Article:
Last summer Gustavo Dudamel headed an “Americas & Americans” festival with the Los Angeles Philharmonic at the Hollywood Bowl that kept him busy and all over the map for two weeks, along with a concert performance of Verdi’s “Rigoletto.” This year the L.A. Phil’s moving-target music director returns to the Bowl with an opposite, highly focused agenda -- one week, one composer, two works, three nights.
It’s basically a Verdi festival, in honor of the 200th anniversary of the composer’s birth, and it begins Sunday with “Aida” and concludes with “Requiem.”
The concert performance of “Aida” will be Dudamel’s warm-up before he conducts a full production of the opera on a La Scala tour of Japan. Angelenos don’t get the staging, but we do get the more stellar cast.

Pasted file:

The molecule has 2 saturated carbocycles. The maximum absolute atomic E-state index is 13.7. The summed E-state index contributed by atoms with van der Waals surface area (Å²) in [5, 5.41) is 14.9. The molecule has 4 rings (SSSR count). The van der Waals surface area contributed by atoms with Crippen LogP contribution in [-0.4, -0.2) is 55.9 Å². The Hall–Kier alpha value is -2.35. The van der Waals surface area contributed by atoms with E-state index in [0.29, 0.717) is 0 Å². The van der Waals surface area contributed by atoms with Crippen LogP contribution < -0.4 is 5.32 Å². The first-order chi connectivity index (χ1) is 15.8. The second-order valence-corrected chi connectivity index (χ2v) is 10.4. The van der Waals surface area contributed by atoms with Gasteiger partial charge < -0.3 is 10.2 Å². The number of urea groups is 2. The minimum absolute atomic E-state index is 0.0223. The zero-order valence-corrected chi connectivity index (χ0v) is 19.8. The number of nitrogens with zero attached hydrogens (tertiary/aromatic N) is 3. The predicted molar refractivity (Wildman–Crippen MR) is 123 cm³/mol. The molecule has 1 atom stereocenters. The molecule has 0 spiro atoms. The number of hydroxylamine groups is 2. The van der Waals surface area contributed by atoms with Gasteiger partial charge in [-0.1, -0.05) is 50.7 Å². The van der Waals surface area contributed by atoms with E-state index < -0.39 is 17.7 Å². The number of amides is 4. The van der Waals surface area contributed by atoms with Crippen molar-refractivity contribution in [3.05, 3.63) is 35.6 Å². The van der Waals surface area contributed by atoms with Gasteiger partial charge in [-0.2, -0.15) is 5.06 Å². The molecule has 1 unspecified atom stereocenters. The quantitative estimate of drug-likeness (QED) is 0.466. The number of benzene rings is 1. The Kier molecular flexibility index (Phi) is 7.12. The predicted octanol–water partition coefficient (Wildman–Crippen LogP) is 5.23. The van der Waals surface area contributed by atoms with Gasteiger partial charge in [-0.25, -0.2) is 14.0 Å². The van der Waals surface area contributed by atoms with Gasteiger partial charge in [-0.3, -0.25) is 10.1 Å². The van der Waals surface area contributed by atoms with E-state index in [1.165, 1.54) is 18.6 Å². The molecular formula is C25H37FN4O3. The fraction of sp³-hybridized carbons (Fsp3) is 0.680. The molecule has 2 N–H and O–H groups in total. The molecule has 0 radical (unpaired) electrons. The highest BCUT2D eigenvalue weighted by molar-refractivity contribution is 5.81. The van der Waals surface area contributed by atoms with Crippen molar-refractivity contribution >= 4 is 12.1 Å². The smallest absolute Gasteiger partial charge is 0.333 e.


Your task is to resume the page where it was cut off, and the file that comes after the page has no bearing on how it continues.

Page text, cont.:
L.A.’s Aida, the Ukrainian soprano Liudmyla Monastyrska, was said to have had a triumphant Metropolitan Opera debut in the role last season. The cast includes the luscious American mezzo Michelle DeYoung and the increasingly important American bass Eric Owens, whose appearances in John Adams works with the L.A. Phil and in the title role in Los Angeles Opera’s premiere of Elliot Goldenthal’s “Grendel” have been star turns. The Spanish tenor Jorge de León also takes part.
The “Requiem,” the next big work Verdi composed after “Aida,” follows on Tuesday and Thursday, again with notable casting.
For Verdi’s highly dramatic tour of the terrors and treats suggested by a world after death (a vision as Dante-esque as divine in many ways), the L.A. Phil has chosen two of the opera world’s sexier young male singers as guides: tenor Vittorio Grigolo and bass Ildebrando D’Arcangelo, both of whom have been striking at L.A. Opera. The women will be DeYoung and soprano Julianna Di Giacomo. The Los Angeles Master Chorale, which was a highlight of Dudamel’s performance of “Requiem” at Walt Disney Concert Hall four years ago, is the chorus for all the concerts.